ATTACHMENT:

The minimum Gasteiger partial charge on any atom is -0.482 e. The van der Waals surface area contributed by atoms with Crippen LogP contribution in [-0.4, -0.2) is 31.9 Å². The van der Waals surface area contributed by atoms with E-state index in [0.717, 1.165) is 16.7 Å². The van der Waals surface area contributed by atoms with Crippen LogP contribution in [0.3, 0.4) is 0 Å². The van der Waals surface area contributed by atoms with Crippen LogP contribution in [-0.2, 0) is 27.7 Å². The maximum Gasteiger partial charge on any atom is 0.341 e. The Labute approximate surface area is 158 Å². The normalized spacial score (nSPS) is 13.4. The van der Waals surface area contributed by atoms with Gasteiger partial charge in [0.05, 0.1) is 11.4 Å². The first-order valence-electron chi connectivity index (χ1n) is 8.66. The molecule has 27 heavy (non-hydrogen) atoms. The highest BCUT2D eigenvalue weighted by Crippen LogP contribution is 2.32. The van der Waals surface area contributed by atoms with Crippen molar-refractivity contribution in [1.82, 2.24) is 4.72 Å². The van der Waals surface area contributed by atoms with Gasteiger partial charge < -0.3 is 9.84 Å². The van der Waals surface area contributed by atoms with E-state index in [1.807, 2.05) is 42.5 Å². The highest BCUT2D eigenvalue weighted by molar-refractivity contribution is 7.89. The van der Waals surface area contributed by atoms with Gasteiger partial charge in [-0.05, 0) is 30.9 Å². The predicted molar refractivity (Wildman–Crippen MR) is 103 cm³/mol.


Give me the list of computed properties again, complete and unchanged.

The minimum Gasteiger partial charge on any atom is -0.482 e. The van der Waals surface area contributed by atoms with Crippen LogP contribution in [-0.4, -0.2) is 31.9 Å². The van der Waals surface area contributed by atoms with E-state index in [0.717, 1.165) is 16.7 Å². The van der Waals surface area contributed by atoms with Crippen LogP contribution in [0.3, 0.4) is 0 Å². The van der Waals surface area contributed by atoms with Crippen LogP contribution in [-0.2, 0) is 27.7 Å². The maximum Gasteiger partial charge on any atom is 0.341 e. The Labute approximate surface area is 158 Å². The normalized spacial score (nSPS) is 13.4. The van der Waals surface area contributed by atoms with Gasteiger partial charge in [0.05, 0.1) is 11.4 Å². The first-order valence-electron chi connectivity index (χ1n) is 8.66. The molecule has 27 heavy (non-hydrogen) atoms. The highest BCUT2D eigenvalue weighted by Crippen LogP contribution is 2.32. The van der Waals surface area contributed by atoms with Crippen molar-refractivity contribution in [1.82, 2.24) is 4.72 Å². The van der Waals surface area contributed by atoms with Gasteiger partial charge < -0.3 is 9.84 Å². The van der Waals surface area contributed by atoms with E-state index in [1.807, 2.05) is 42.5 Å². The highest BCUT2D eigenvalue weighted by molar-refractivity contribution is 7.89. The van der Waals surface area contributed by atoms with Gasteiger partial charge in [-0.05, 0) is 30.9 Å². The predicted molar refractivity (Wildman–Crippen MR) is 103 cm³/mol.